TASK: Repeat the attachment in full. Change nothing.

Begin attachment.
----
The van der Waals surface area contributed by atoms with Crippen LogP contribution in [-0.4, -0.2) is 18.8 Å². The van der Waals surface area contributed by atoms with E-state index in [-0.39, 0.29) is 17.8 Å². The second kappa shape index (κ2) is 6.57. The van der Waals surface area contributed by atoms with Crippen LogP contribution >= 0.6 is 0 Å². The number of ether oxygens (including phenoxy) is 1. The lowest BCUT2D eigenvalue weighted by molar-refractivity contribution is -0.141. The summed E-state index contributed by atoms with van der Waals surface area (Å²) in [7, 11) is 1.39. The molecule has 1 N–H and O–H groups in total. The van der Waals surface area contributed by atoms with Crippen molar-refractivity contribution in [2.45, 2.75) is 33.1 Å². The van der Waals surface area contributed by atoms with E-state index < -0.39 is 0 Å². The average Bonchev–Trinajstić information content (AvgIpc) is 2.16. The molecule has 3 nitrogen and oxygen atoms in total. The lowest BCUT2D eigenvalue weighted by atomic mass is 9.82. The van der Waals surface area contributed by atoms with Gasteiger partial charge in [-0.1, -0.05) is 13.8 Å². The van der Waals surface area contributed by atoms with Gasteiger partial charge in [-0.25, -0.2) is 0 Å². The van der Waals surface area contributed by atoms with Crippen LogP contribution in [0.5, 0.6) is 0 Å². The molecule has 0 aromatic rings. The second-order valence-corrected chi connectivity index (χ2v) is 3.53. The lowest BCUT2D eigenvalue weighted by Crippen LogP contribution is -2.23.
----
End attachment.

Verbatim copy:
The van der Waals surface area contributed by atoms with Crippen LogP contribution in [-0.4, -0.2) is 18.8 Å². The van der Waals surface area contributed by atoms with E-state index in [-0.39, 0.29) is 17.8 Å². The second kappa shape index (κ2) is 6.57. The van der Waals surface area contributed by atoms with Crippen LogP contribution >= 0.6 is 0 Å². The number of ether oxygens (including phenoxy) is 1. The lowest BCUT2D eigenvalue weighted by molar-refractivity contribution is -0.141. The summed E-state index contributed by atoms with van der Waals surface area (Å²) in [7, 11) is 1.39. The molecule has 1 N–H and O–H groups in total. The van der Waals surface area contributed by atoms with Crippen molar-refractivity contribution in [2.45, 2.75) is 33.1 Å². The van der Waals surface area contributed by atoms with E-state index < -0.39 is 0 Å². The average Bonchev–Trinajstić information content (AvgIpc) is 2.16. The molecule has 3 nitrogen and oxygen atoms in total. The lowest BCUT2D eigenvalue weighted by atomic mass is 9.82. The van der Waals surface area contributed by atoms with Gasteiger partial charge in [-0.1, -0.05) is 13.8 Å². The van der Waals surface area contributed by atoms with Gasteiger partial charge in [-0.25, -0.2) is 0 Å². The van der Waals surface area contributed by atoms with Crippen LogP contribution in [0.5, 0.6) is 0 Å². The molecule has 0 aromatic rings. The second-order valence-corrected chi connectivity index (χ2v) is 3.53. The lowest BCUT2D eigenvalue weighted by Crippen LogP contribution is -2.23.